Haiti's Road To Hope

Yesterday, I highlighted a video that I thought was an example of a poor approach to philanthropic promotion. As I suggested yesterday, Clean The World’s Clean Haiti Project amplified poverty and despair in Haiti to the point where even the narrator broke down crying. The tears may be good for bringing in more support for Clean The World, but does very little for presenting a more balanced or even affirmative vision of Haiti and its people.

Having shared an example of a video where a good idea was presented badly, I thought it only write to share today an example of a video where good idea and good presentation are aligned. While far from perfect, James Harvey’s video of a January 2009 10k organized in Cap Haitien by hosted by Hamilton running boutique The Runners Den and the Hamilton chapter of OMS Canada far outshines the entry by Clean the World. In fact, if you look at the two videos you’d be hardpressed to believe that they’re depicting the same city, when in fact they are.

The desciption of Harvey’s video has some shades of the melodrama found in Lowry’s narration of Clean The World’s video, e.g.  

“The people in Haiti are so graceful. When you go there and see that they have absolutely nothing, they’re starving, there is no opportunity at all but at the same time they’re so happy and so proud. I don’t understand that and that’s why I embrace them. Their way of life is so hard but they cherish every morsel of life they have. They deserve so much more.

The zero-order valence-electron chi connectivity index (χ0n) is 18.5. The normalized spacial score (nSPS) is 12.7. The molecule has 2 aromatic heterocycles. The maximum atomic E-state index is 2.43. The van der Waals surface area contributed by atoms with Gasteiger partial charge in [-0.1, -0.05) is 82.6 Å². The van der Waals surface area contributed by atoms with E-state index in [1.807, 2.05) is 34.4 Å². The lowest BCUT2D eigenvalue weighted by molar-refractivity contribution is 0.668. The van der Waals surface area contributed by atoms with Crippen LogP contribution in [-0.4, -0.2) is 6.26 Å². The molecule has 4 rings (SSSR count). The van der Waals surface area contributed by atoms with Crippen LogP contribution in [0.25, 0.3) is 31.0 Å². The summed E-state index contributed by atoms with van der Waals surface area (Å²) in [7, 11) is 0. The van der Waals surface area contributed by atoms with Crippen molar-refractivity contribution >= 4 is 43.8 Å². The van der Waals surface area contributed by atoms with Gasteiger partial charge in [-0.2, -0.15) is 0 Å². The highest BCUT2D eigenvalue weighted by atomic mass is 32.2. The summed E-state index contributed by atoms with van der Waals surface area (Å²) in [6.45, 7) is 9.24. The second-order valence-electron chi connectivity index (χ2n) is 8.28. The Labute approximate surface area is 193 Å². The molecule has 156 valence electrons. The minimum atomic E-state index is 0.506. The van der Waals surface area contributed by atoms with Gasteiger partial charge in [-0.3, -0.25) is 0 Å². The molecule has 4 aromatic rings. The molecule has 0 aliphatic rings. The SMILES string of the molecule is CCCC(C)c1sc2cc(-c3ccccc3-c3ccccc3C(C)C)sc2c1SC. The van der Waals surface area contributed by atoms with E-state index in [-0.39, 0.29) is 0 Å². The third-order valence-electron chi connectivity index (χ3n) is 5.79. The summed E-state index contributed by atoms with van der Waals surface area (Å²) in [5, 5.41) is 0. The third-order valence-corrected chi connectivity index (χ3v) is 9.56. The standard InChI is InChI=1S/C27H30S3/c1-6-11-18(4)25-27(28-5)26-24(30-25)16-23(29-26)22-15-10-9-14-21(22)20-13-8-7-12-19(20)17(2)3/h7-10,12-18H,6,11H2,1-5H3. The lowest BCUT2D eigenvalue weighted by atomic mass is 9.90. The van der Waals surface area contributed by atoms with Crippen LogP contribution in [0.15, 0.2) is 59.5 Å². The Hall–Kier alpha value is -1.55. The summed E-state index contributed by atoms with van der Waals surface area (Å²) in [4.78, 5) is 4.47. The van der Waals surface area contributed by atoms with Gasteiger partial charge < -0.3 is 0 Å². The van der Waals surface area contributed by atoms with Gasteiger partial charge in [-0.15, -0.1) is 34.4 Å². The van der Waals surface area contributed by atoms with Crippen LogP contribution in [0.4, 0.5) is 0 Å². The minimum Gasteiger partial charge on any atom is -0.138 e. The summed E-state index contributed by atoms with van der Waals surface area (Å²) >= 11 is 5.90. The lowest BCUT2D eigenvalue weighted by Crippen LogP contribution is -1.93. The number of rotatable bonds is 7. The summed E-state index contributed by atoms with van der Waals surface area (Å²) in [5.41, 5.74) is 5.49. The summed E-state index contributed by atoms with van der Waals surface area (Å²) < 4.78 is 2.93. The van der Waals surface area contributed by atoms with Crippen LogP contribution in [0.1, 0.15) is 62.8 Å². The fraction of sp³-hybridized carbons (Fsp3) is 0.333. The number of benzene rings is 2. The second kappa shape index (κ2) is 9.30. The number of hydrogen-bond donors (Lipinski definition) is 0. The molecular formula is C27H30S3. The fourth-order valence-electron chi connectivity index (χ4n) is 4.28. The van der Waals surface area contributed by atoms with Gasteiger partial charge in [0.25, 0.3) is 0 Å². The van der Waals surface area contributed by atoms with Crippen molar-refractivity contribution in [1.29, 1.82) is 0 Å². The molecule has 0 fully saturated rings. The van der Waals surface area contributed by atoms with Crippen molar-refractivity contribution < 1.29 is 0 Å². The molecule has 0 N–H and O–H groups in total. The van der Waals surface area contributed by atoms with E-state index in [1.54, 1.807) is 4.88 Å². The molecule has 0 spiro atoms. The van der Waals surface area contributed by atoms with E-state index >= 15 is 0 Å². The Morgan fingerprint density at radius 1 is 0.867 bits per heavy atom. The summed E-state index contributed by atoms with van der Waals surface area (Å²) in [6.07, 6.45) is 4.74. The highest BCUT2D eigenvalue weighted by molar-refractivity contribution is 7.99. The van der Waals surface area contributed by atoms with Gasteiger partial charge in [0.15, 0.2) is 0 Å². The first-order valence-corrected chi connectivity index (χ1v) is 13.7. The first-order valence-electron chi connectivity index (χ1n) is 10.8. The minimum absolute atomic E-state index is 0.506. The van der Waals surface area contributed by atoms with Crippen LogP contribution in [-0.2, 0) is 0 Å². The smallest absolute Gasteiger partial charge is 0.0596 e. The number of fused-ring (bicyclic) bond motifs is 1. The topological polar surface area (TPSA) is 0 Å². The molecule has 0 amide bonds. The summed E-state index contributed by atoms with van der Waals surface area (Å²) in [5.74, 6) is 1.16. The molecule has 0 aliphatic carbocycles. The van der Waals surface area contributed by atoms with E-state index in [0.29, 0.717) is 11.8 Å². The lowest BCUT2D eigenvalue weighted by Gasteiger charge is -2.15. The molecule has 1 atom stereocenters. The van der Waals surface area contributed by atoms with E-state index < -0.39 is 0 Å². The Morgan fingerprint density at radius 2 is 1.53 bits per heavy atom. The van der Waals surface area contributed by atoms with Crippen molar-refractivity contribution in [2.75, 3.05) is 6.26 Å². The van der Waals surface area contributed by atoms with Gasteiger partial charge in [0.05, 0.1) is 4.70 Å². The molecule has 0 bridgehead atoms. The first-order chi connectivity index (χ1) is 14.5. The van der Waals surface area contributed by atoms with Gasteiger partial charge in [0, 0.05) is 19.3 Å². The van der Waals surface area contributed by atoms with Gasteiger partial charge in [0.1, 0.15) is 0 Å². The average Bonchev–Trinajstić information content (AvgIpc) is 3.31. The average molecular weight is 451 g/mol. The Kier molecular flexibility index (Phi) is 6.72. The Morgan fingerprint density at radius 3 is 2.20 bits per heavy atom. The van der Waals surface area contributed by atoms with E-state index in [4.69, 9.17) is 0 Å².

But, when you watch the video, it’s impossible to miss how much cleaner Cap Haitien’s streets are compared to the Clean The World video.  The Canadians reference on a number of occasions how this race provided a unique opportunity for them to work in concert with residents of Cap Haitien, and that it was an opportunity for them to cheer on local heroes.

I am especially partial to the 10k idea because it gives Haitiens a chance to compete.  Moreover, as one of the commenters said in the video this project works on behalf of Haitians on many fronts, it boosts tourism which helps the local economy, which in turn creates jobs, and as we can see with the stretch of paved roads, sets a precedent for maintaining these roads and paving others so that more of the city can benefit economically. 

These are my two cents, what say you?



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